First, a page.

IFRC


Kono District: Newest Ebola hotspot in Sierra Leone

Publié: 29 décembre 2014 11:28 CET

Kono district, in northeastern Sierra Leone has recently experienced a spike of Ebola cases, with close to 90 bodies being found over recent weeks. As part of its scale-up of activities, the Sierra Leone Red Cross Society, with the support of IFRC and its Movement partners, had already begun construction of an Ebola treatment centre in Kono. Since the dramatic rise in cases, Red Cross teams have been deployed from neighbouring Kenema and Kailahun districts to conduct assessments, disinfect the hospital and isolate patients, conduct trainings in infection prevention and control, and assist in safe and dignified burials.

Below, an interview with Erik Lundblad from the Norwegian Red Cross Society, who is deputy team leader at the Red Cross Ebola treatment centre in Kono.

What is the situation presently like in Kono?

The situation in Kono is very worrying. We’ve received an increasing number of patients from Kono in the Kenema Ebola treatment centre in the past few weeks, now numbering more than 60. We are receiving alerts of suspect patients from all 14 chiefdoms in the district.

What is the Red Cross doing in Kono and why?

We arrived in Kono just a couple of weeks ago and found a hospital in great need of assistance. Staff were facing an increased patient caseload. There is a severe lack of staff  because some had fled, had been in quarantine or were themselves confirmed Ebola patients, and some unfortunately, died.  Red Cross teams have cleaned out the hospital, ward by ward, to avoid any risk of contamination and to improve the general hygiene of the hospital. We have also started to train staff in infection prevention and control. We have constructed a triage and holding centre inside the hospital premises to separate suspected Ebola patients from non-Ebola patients, which allows the hospital to run as normal and care for their patients. Suspect Ebola patients are presently isolated at the hospital before being taken to the Red Cross Ebola treatment centre in Kenema, some two hours away.

We have already started the construction of a treatment centre in Kono which will have a 20-bed capacity and will be opening in the next couple of weeks. The same Kenema construction team will be arriving in the next couple of days to oversee the site in Kono. The same rigorous health and safety standards will be applied here as in Kenema.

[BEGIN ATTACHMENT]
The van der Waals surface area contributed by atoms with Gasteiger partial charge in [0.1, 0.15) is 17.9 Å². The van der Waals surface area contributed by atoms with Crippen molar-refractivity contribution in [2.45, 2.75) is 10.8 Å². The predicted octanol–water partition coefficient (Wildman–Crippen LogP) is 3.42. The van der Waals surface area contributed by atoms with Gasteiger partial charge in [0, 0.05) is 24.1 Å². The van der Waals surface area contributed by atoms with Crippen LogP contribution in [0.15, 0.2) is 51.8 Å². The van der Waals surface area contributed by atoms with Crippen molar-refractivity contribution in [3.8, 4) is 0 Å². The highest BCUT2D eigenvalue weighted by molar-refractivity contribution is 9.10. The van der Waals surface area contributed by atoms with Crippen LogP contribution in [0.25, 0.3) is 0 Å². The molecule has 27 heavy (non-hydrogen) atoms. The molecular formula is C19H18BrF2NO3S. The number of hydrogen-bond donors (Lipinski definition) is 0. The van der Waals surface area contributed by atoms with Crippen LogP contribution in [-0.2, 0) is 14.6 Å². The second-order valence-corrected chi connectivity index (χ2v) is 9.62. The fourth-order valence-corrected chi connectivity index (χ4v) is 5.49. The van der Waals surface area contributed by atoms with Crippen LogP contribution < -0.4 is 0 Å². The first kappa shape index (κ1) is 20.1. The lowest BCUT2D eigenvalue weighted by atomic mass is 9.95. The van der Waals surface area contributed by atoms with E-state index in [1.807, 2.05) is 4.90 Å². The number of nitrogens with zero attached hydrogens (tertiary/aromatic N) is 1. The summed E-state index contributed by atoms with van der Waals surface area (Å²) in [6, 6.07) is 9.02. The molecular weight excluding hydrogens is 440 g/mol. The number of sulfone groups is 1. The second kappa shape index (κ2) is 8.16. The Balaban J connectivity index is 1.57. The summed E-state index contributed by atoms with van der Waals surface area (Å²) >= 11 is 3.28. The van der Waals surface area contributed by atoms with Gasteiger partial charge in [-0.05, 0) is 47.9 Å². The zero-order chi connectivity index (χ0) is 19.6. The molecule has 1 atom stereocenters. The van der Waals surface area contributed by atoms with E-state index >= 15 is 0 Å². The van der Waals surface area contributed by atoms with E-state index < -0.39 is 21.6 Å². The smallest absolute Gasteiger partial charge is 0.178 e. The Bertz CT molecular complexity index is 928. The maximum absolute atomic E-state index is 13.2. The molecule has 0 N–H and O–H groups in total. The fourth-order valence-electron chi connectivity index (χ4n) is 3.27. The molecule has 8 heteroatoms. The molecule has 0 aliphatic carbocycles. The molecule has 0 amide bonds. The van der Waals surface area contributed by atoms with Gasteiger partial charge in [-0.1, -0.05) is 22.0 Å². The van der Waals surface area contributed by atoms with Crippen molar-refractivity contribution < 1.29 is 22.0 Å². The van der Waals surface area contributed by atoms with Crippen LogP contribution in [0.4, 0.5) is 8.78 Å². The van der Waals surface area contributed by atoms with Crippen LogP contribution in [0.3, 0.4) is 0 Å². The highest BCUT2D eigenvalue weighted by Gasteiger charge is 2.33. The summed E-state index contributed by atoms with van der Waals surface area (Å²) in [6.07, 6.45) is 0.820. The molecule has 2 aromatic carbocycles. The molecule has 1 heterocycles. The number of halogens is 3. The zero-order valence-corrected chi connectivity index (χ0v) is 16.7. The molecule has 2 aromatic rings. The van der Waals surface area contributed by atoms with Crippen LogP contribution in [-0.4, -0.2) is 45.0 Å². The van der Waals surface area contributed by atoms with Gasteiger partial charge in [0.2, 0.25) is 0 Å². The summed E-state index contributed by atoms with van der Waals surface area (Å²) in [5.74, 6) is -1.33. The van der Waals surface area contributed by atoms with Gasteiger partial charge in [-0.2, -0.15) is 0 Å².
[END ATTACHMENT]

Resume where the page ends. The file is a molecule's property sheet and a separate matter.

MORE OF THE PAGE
There are also two Red Cross safe and dignified burial teams based in Kono which are responding to alerts in the most remote locations. With the support of an additional team deployed from neighbouring Kailahun district, the teams buried over 11 bodies in their first week. The rough terrain is an undoubtable challenge. It sometimes takes up to three hours to reach their destination from Koidu, the capital of Kono district.

The Sierra Leone Red Cross Society will shortly commence contact tracing, social mobilization and psychosocial assistance in Kono district as part of their scale-up of activities.

How have you engaged local communities in the establishment of the Kono treatment centre?

We’re making sure we’re involving both the traditional leaders and the local government. We’ve met both with the paramount chief, the town chiefs, the local government and other prominent leaders. We invited the chief of Douma chiefdom, where the treatment centre is being built, together with other community representatives, to a meeting where we thoroughly explained what an Ebola treatment centre is, why we are here, and gave them an opportunity to raise any concerns or fears they may have regarding how it will be run, and if it is a dangerous endeavour to surrounding communities.